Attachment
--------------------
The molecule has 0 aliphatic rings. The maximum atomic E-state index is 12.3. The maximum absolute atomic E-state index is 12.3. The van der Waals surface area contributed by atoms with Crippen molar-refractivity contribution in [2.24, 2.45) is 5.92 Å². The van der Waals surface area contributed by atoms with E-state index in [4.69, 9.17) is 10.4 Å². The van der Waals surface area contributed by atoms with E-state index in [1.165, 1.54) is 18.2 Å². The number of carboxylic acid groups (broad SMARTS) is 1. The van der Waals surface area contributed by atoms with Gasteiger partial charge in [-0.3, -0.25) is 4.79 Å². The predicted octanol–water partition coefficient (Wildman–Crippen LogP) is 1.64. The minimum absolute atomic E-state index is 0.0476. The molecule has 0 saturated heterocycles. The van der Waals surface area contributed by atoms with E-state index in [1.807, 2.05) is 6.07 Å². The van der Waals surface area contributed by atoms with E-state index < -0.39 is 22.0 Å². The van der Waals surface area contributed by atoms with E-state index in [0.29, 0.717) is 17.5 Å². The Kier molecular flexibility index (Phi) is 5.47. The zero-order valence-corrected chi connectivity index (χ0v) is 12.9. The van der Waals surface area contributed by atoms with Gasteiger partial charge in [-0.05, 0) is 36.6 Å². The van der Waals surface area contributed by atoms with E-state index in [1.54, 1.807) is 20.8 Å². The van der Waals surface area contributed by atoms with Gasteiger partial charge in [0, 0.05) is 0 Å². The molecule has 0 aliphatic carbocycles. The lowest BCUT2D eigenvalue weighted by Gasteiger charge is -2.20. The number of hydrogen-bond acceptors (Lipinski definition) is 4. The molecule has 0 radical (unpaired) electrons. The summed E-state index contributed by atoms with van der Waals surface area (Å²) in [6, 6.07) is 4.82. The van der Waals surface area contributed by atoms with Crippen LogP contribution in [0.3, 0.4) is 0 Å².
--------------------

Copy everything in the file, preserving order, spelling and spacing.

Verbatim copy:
The molecule has 0 aliphatic rings. The maximum atomic E-state index is 12.3. The maximum absolute atomic E-state index is 12.3. The van der Waals surface area contributed by atoms with Crippen molar-refractivity contribution in [2.24, 2.45) is 5.92 Å². The van der Waals surface area contributed by atoms with E-state index in [4.69, 9.17) is 10.4 Å². The van der Waals surface area contributed by atoms with E-state index in [1.165, 1.54) is 18.2 Å². The number of carboxylic acid groups (broad SMARTS) is 1. The van der Waals surface area contributed by atoms with Gasteiger partial charge in [-0.3, -0.25) is 4.79 Å². The predicted octanol–water partition coefficient (Wildman–Crippen LogP) is 1.64. The minimum absolute atomic E-state index is 0.0476. The molecule has 0 saturated heterocycles. The van der Waals surface area contributed by atoms with E-state index in [1.807, 2.05) is 6.07 Å². The van der Waals surface area contributed by atoms with E-state index < -0.39 is 22.0 Å². The van der Waals surface area contributed by atoms with E-state index in [0.29, 0.717) is 17.5 Å². The Kier molecular flexibility index (Phi) is 5.47. The zero-order valence-corrected chi connectivity index (χ0v) is 12.9. The van der Waals surface area contributed by atoms with Gasteiger partial charge in [-0.05, 0) is 36.6 Å². The van der Waals surface area contributed by atoms with E-state index in [1.54, 1.807) is 20.8 Å². The van der Waals surface area contributed by atoms with Gasteiger partial charge in [0, 0.05) is 0 Å². The molecule has 0 aliphatic carbocycles. The lowest BCUT2D eigenvalue weighted by Gasteiger charge is -2.20. The number of hydrogen-bond acceptors (Lipinski definition) is 4. The molecule has 0 radical (unpaired) electrons. The summed E-state index contributed by atoms with van der Waals surface area (Å²) in [6, 6.07) is 4.82. The van der Waals surface area contributed by atoms with Crippen LogP contribution in [0.3, 0.4) is 0 Å².